EU Opposition to U.S. Vaccine Plan Grows With Macron Broadside
The plan from U.S. President Joe Biden has prompted debate within the European Union, where France, Germany and the European Commission, the EU’s executive arm, have all signaled their discomfort with the idea, while Spain indicated support. Drugmakers warned that waiving intellectual-property rights will harm efforts to counter the pandemic.
Macron said on arrival on Friday at an EU summit on social issues in Porto that while he welcomes the debate over such rights, he wants to protect innovation. The president also rekindled long-standing tensions over EU appeals for help with vaccines supplies from the U.S. and the U.K.
“Today the Anglo-Saxons are blocking many of these ingredients and these vaccines,” Macron said. “Today 100% of the vaccines produced in the United States of America go to the American market.” He added that intellectual property isn’t the issue at stake now. “You can give IP to labs who don’t know how to produce it, and they won’t produce it tomorrow.”
German Chancellor Angela Merkel has also dismissed the proposal and her health minister, Jens Spahn, said the problem is not patents but production capacity and availability. He also took a swipe at Washington.
“I would be pleased if the United States of America were prepared, just like the European Union, to release doses produced in the U.S. for export,” Spahn said in Berlin. “The EU produces for the world, in the knowledge that we are only safe when everyone in the world is safe.”
EU officials have been skeptical about whether the U.S. proposal can meaningfully address the vaccine shortage many countries are facing, arguing that there has been no example so far of intellectual property protections limiting supply. World Trade Organization negotiations could take many months or longer, warned the officials speaking on condition of anonymity.
Instead, the priority should be scaling up manufacturing capacity by freeing up supply chains, exports of key inputs and ingredients, the EU officials said. Crucially, they should work to connect companies with the patents and know-how to produce the vaccine with any spare manufacturing capacity around the world.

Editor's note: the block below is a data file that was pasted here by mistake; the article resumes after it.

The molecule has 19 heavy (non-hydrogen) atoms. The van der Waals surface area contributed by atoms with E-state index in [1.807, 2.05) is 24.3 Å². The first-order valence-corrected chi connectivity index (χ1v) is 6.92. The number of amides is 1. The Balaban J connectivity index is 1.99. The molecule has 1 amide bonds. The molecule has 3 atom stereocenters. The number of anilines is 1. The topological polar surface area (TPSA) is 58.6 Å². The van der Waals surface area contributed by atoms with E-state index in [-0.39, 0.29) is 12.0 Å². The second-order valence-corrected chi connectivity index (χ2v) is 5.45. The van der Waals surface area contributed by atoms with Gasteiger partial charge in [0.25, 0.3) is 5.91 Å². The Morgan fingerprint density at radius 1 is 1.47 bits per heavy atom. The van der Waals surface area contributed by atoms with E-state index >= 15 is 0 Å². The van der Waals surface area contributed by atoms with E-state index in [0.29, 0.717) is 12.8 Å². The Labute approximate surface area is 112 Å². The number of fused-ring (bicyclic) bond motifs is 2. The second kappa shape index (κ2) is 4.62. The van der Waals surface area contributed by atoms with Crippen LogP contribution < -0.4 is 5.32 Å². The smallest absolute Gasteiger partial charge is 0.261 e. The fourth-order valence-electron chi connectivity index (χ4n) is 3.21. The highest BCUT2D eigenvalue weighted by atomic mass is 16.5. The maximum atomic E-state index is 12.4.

Pitted against the EU’s two biggest economies is Spain. “We in the Spanish government welcome Biden’s proposal to suspend patents,” Spanish Prime Minister Pedro Sanchez said as he arrived in Porto. “But we think it’s insufficient and that we have to be more ambitious.”
His government sent around a proposal ahead of the meeting calling for accelerating the transfer of technology for making the vaccines to all countries around the world as well as bolstering production and distribution.
Italian Prime Minister Mario Draghi said on Thursday that vaccines are a global common good. “The priority is to increase their production, guaranteeing their security, and pull down the obstacles which limit vaccination campaigns,” he said.
The opposition from leading EU powers, as well as drugmakers, suggests the proposal would face a prolonged debate at the WTO, casting doubt on how quickly the waivers could be deployed to help the fight against the pandemic. While EU leaders will discuss the matter at Friday’s summit, it’s unlikely that concrete decisions are imminent.
A European Commission spokeswoman told reporters in Brussels on Friday that it hasn’t held discussions with the Biden administration since the U.S. proposal was made earlier this week. The bloc first needs to define its own position and member states need to give the commission a mandate to negotiate a waiver, the spokeswoman said, adding that this was why the issue would be taken up by EU leaders at their meeting in Porto.